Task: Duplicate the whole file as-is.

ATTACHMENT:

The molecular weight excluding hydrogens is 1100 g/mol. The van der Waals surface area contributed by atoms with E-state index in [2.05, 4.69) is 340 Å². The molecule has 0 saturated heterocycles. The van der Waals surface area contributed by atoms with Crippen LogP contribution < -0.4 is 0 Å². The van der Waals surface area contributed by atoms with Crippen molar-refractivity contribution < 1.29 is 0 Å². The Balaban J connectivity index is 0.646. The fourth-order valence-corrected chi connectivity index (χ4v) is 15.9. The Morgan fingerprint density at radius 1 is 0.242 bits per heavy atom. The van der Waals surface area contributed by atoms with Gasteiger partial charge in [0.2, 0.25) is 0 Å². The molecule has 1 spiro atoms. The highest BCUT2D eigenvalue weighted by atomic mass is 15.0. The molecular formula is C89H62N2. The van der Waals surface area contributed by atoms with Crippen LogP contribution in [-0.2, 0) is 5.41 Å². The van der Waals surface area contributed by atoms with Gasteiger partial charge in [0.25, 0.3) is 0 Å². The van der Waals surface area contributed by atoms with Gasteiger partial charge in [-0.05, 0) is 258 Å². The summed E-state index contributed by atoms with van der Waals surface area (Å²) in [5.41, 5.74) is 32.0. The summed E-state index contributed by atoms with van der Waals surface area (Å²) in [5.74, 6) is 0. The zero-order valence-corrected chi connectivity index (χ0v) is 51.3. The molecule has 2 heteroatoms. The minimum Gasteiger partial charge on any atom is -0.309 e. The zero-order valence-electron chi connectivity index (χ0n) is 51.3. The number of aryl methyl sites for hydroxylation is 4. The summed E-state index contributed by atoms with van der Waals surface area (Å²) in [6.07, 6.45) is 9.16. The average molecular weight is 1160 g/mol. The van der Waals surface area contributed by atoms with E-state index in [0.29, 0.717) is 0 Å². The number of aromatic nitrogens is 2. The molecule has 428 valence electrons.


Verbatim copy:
The molecular weight excluding hydrogens is 1100 g/mol. The van der Waals surface area contributed by atoms with E-state index in [2.05, 4.69) is 340 Å². The molecule has 0 saturated heterocycles. The van der Waals surface area contributed by atoms with Crippen LogP contribution < -0.4 is 0 Å². The van der Waals surface area contributed by atoms with Crippen molar-refractivity contribution < 1.29 is 0 Å². The Balaban J connectivity index is 0.646. The fourth-order valence-corrected chi connectivity index (χ4v) is 15.9. The Morgan fingerprint density at radius 1 is 0.242 bits per heavy atom. The van der Waals surface area contributed by atoms with Gasteiger partial charge in [0.2, 0.25) is 0 Å². The molecule has 1 spiro atoms. The highest BCUT2D eigenvalue weighted by atomic mass is 15.0. The molecular formula is C89H62N2. The van der Waals surface area contributed by atoms with Crippen LogP contribution in [-0.2, 0) is 5.41 Å². The van der Waals surface area contributed by atoms with Gasteiger partial charge in [0.25, 0.3) is 0 Å². The van der Waals surface area contributed by atoms with Gasteiger partial charge in [-0.05, 0) is 258 Å². The summed E-state index contributed by atoms with van der Waals surface area (Å²) in [5.41, 5.74) is 32.0. The summed E-state index contributed by atoms with van der Waals surface area (Å²) in [5.74, 6) is 0. The zero-order valence-corrected chi connectivity index (χ0v) is 51.3. The molecule has 2 heteroatoms. The minimum Gasteiger partial charge on any atom is -0.309 e. The zero-order valence-electron chi connectivity index (χ0n) is 51.3. The number of aryl methyl sites for hydroxylation is 4. The summed E-state index contributed by atoms with van der Waals surface area (Å²) in [6.07, 6.45) is 9.16. The average molecular weight is 1160 g/mol. The van der Waals surface area contributed by atoms with E-state index in [0.29, 0.717) is 0 Å². The number of aromatic nitrogens is 2. The molecule has 428 valence electrons.